Efficient approximation of probability distributions with k-order decomposable models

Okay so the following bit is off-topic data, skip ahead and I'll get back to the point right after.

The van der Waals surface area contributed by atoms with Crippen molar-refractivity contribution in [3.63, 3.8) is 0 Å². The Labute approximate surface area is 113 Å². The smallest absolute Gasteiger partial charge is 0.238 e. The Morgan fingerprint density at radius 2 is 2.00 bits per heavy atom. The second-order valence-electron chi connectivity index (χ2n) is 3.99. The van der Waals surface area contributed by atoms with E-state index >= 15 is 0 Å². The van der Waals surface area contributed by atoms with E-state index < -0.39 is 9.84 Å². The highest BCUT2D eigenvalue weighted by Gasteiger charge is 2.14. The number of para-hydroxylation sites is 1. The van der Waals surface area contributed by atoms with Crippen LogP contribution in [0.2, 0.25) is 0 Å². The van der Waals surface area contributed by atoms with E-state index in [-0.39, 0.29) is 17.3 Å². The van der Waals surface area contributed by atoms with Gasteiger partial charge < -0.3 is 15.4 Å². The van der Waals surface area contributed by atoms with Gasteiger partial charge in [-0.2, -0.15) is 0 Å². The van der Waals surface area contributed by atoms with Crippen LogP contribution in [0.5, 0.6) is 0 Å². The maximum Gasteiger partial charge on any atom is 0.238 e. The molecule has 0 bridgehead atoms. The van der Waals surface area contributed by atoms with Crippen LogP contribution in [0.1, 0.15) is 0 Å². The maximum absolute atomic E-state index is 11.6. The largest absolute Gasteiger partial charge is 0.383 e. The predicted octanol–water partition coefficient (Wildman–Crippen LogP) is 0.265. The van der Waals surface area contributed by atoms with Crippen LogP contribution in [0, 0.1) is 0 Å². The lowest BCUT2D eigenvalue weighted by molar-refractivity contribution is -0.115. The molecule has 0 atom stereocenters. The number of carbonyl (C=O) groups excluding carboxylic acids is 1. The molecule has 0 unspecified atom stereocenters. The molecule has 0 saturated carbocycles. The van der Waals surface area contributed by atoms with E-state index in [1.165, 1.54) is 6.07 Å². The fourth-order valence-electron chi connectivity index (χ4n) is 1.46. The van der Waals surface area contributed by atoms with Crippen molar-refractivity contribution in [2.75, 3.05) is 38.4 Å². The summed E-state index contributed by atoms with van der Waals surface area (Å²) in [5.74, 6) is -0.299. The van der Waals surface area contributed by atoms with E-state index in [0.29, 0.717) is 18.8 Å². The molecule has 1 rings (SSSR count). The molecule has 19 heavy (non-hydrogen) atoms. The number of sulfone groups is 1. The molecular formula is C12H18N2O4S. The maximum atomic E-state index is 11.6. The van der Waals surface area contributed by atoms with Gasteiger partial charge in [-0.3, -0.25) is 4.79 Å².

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During the last decades several learning algorithms have been proposed to learn probability distributions based on decomposable models. Some of these algorithms can be used to search for a maximum likelihood decomposable model with a given maximum clique size, k. Unfortunately, the problem of learning a maximum likelihood decomposable model given a maximum clique size is NP-hard for k > 2. In this work, we propose the fractal tree family of algorithms which approximates this problem with a computational complexity of O(k 2 · n 2 · N ) in the worst case, where n is the number of implied random variables and N is the size of the training set. The fractal tree algorithms construct a sequence of maximal i-order decomposable graphs, for i = 2, ..., k, in k − 1 steps. At each step, the algorithms follow a divide-and-conquer strategy that decomposes the problem into a set of separator problems. Each separator problem is efficiently solved using the generalized Chow-Liu algorithm. Fractal trees can be considered a natural extension of the Chow-Liu algorithm, from k = 2 to arbitrary values of k, and they have shown a competitive behaviour to deal with the maximum likelihood problem. Due to their competitive behavior, their low computational complexity and their modularity, which allow them to implement different parallelization strategies, the proposed procedures are especially advisable for modelling high dimensional domains.